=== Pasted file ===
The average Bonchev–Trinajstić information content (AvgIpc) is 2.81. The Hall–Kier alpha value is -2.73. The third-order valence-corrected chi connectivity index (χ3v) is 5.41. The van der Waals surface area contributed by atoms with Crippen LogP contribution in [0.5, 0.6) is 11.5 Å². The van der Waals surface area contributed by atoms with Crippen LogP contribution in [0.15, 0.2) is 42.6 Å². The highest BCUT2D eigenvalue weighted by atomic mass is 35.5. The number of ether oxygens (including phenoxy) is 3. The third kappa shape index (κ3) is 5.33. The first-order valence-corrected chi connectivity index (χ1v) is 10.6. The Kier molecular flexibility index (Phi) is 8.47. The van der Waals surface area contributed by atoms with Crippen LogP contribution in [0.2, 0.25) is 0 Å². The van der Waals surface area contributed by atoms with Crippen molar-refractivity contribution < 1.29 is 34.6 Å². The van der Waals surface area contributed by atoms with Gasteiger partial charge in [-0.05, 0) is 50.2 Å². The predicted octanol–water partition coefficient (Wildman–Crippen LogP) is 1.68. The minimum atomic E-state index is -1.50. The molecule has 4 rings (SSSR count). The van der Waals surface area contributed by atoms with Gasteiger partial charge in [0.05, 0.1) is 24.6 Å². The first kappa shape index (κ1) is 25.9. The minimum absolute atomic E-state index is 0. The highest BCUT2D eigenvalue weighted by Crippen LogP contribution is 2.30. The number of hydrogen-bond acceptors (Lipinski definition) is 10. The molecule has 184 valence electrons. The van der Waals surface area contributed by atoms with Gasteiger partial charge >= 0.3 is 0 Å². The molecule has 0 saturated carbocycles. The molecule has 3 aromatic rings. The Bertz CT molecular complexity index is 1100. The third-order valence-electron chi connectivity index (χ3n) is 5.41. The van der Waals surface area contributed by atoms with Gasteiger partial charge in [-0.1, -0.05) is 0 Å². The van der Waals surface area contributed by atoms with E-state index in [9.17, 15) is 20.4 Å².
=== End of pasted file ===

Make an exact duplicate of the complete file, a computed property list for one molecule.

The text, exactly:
The average Bonchev–Trinajstić information content (AvgIpc) is 2.81. The Hall–Kier alpha value is -2.73. The third-order valence-corrected chi connectivity index (χ3v) is 5.41. The van der Waals surface area contributed by atoms with Crippen LogP contribution in [0.5, 0.6) is 11.5 Å². The van der Waals surface area contributed by atoms with Crippen LogP contribution in [0.15, 0.2) is 42.6 Å². The highest BCUT2D eigenvalue weighted by atomic mass is 35.5. The number of ether oxygens (including phenoxy) is 3. The third kappa shape index (κ3) is 5.33. The first-order valence-corrected chi connectivity index (χ1v) is 10.6. The Kier molecular flexibility index (Phi) is 8.47. The van der Waals surface area contributed by atoms with Crippen LogP contribution in [0.2, 0.25) is 0 Å². The van der Waals surface area contributed by atoms with Crippen molar-refractivity contribution < 1.29 is 34.6 Å². The van der Waals surface area contributed by atoms with Gasteiger partial charge in [-0.05, 0) is 50.2 Å². The predicted octanol–water partition coefficient (Wildman–Crippen LogP) is 1.68. The minimum atomic E-state index is -1.50. The molecule has 4 rings (SSSR count). The van der Waals surface area contributed by atoms with Gasteiger partial charge in [0.05, 0.1) is 24.6 Å². The first kappa shape index (κ1) is 25.9. The minimum absolute atomic E-state index is 0. The highest BCUT2D eigenvalue weighted by Crippen LogP contribution is 2.30. The number of hydrogen-bond acceptors (Lipinski definition) is 10. The molecule has 184 valence electrons. The van der Waals surface area contributed by atoms with Gasteiger partial charge >= 0.3 is 0 Å². The molecule has 0 saturated carbocycles. The molecule has 3 aromatic rings. The Bertz CT molecular complexity index is 1100. The third-order valence-electron chi connectivity index (χ3n) is 5.41. The van der Waals surface area contributed by atoms with Gasteiger partial charge in [-0.1, -0.05) is 0 Å². The van der Waals surface area contributed by atoms with E-state index in [9.17, 15) is 20.4 Å².